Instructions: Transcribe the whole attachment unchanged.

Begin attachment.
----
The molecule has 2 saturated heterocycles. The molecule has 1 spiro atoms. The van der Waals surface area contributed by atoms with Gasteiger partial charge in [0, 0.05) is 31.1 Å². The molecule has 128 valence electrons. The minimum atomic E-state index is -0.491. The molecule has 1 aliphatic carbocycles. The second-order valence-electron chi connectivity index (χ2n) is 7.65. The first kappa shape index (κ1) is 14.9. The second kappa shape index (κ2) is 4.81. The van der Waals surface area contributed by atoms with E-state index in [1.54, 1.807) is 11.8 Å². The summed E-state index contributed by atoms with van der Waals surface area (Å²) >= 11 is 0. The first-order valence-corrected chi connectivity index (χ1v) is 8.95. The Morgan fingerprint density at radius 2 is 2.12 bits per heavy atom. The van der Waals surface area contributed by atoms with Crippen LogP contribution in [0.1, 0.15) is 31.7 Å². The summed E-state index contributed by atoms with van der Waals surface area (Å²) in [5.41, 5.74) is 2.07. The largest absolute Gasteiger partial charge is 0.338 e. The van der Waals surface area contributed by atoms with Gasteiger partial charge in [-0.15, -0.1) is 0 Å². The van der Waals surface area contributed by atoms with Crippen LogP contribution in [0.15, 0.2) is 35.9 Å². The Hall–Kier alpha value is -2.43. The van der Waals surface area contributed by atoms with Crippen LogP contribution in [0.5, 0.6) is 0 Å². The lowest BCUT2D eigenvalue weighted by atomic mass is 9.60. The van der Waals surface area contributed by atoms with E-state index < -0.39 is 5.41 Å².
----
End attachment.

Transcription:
The molecule has 2 saturated heterocycles. The molecule has 1 spiro atoms. The van der Waals surface area contributed by atoms with Gasteiger partial charge in [0, 0.05) is 31.1 Å². The molecule has 128 valence electrons. The minimum atomic E-state index is -0.491. The molecule has 1 aliphatic carbocycles. The second-order valence-electron chi connectivity index (χ2n) is 7.65. The first kappa shape index (κ1) is 14.9. The second kappa shape index (κ2) is 4.81. The van der Waals surface area contributed by atoms with E-state index in [1.54, 1.807) is 11.8 Å². The summed E-state index contributed by atoms with van der Waals surface area (Å²) >= 11 is 0. The first-order valence-corrected chi connectivity index (χ1v) is 8.95. The Morgan fingerprint density at radius 2 is 2.12 bits per heavy atom. The van der Waals surface area contributed by atoms with Crippen LogP contribution in [0.1, 0.15) is 31.7 Å². The summed E-state index contributed by atoms with van der Waals surface area (Å²) in [5.41, 5.74) is 2.07. The largest absolute Gasteiger partial charge is 0.338 e. The van der Waals surface area contributed by atoms with Gasteiger partial charge in [-0.15, -0.1) is 0 Å². The van der Waals surface area contributed by atoms with Crippen LogP contribution in [0.15, 0.2) is 35.9 Å². The Hall–Kier alpha value is -2.43. The van der Waals surface area contributed by atoms with Crippen LogP contribution in [0.5, 0.6) is 0 Å². The lowest BCUT2D eigenvalue weighted by atomic mass is 9.60. The van der Waals surface area contributed by atoms with E-state index < -0.39 is 5.41 Å².